Five. Four new titles and one reprint with amendments. I didn’t write them in one hit, of course – publishers stack ‘em for specific release times, and books chase each others’ tails.

5. The most danger I’ve ever been in as a result of writing.
There was the time when I was doing my aviation journalism jag, and I found myself in a C-130 Hercules, punting along at about 200 feet on a low-alt exercise with the rear door open and a Toyota Hilux bouncing on its chains beside me. But that wasn’t actually dangerous.

No, the most danger I’ve been in was in Archives New Zealand reading room, when a military historian who I’d never met before saw me, crossed the room, and stood over me with balled fists and red face, demanding to know what I was doing. He was very, very angry. I thought I was going to be hit, and I think I would have been if I’d stood up. I’ve had people back me into a corner and spit at me, in libraries, but this one wins the prize. Why did it happen? See (2).

Could be worse, of course – at least I’m not John Lennon.

 Copyright © Matthew Wright 2014

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Buy from Fishpond.

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Ego igitur puniar: my childhood adventures at Nelson Park School, Napier

My old primary school, Nelson Park School, is marking its centenary this weekend. Am I going to the various events? Go figure. My earliest memory there, from 1968, is of being slammed across the face by my teacher. Wham! I’d never been hit before. I was five.

Hi. I'm your teacher...

Hi. I’m your teacher…

I have no idea why the teacher hit me, but back then it didn’t take much to evoke the wrath of teachers. A friend of mine from Nelson Park School days, just this year, told me how he was punished for accidentally running into an ‘out of bounds’ area while trying to escape the school bullies. One of my wife’s colleagues, who I didn’t know as a kid – but who went to Nelson Park School at the same time – was punished for skipping for joy in jingly sandals, aged five. I am not joking.

This was the era when school had little to do with nurturing children to learn according to their strengths, and much to do with smashing them into submissive conformity to a prescribed and quiet ‘normal’, via petty army-style ‘bullshit’ routines, worth-denial, nit-picking, sarcasm and class-front humiliation, all backed with a relentless threat of pain.  I still remember the teacher who kept offering to take boys privately out the back where they would be ‘shown’ his personal ‘strap’ – the heavy leather belt with which teachers were allowed to beat children. Other staff didn’t ‘strap’ children in secret – I remember the teacher who used to whip his out and smash kids around the legs with it. The same teacher also prowled the class with a broken blackboard ruler he called his ‘Walking Whacker’. Wham!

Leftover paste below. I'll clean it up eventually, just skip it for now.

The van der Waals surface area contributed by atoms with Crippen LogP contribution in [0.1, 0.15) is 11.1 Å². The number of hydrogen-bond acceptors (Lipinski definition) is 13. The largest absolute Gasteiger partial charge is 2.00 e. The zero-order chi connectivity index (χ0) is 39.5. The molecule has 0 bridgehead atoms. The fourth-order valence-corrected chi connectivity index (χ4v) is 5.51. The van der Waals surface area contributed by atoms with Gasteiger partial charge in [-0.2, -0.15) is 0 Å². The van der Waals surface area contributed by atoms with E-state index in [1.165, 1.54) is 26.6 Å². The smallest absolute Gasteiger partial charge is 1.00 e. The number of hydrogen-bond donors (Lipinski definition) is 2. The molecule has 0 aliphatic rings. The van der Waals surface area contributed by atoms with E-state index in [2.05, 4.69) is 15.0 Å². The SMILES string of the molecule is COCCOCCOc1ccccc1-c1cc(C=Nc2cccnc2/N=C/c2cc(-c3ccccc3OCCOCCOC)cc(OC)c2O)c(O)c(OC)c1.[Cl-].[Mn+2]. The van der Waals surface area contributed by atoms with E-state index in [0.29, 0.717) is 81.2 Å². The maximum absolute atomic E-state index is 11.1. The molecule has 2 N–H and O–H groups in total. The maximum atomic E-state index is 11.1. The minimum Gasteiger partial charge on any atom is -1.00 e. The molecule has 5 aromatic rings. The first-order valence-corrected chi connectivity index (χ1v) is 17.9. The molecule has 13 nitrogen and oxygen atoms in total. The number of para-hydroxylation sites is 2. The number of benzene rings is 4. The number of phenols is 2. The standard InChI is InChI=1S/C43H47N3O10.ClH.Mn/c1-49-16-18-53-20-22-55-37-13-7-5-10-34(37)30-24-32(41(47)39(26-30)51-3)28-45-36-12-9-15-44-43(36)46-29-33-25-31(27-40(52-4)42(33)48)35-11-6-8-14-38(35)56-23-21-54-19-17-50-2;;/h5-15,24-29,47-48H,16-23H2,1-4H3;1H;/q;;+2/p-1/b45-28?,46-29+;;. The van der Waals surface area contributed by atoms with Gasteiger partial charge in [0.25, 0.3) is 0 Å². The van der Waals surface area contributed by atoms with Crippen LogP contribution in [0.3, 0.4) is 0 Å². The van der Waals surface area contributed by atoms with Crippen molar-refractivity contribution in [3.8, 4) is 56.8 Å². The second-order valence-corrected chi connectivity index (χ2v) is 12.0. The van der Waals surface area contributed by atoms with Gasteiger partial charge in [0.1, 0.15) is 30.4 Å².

My class at Nelson Park School in 1969. Can you spot me? Clue: I'm the only one whose face hasn't fallen into a belt-sander.

My class at Nelson Park School in 1969, in regulation pose, including the substitute teacher. Can you spot me? Clue: I’m the only one who hasn’t face-planted into a belt-sander.

The doyen of childhood terror at that school was the deputy principal, an archetypal drill sergeant, who belted out orders and whose wrath fell on any kid that did not obey instantly to the letter. Think Gunnery Sergeant Hartman from Kubrick’s Full Metal Jacket. It’s a military technique. But instead of brow-beating adults so they’d walk into gunfire, this teacher used the method to traumatise children into submission. I heard that he even made kids go to the local dairy to buy him Alfino cigars.

Apparently some kids – and parents – admired this teacher for his ‘drill sergeant’ decisiveness, and apparently he had a ‘nice guy’ persona he used to switch on. But I never saw that side, and everyone was terrified of him. Just this year I discussed him with former pupils at Nelson Park School with me over forty years ago. The most complementary opinion was ‘he was an asshole‘. 

The school system in action, circa 1970...

The school system in action, circa 1970…

It took me years to understand my experience at Nelson Park School – I didn’t really get a handle on it until I researched the school system professionally, publishing my conclusions in 2004 and again in 2013. The problem was that the New Zealand primary school system of the late 1960s was well past its use-by date. It was built around early twentieth century notions of uniformity – a narrowly defined ‘right’ way of doing things; writing in a specific way with a specific hand, and so forth. Woe betide anybody who diverged. Practical human reality, of course, is far broader and more complex – the more so as time goes on and generational change brings new attitudes. But the school system hadn’t caught up, and by the time I got there it was dominated by teachers who had spent a lifetime bashing square pegs into round holes.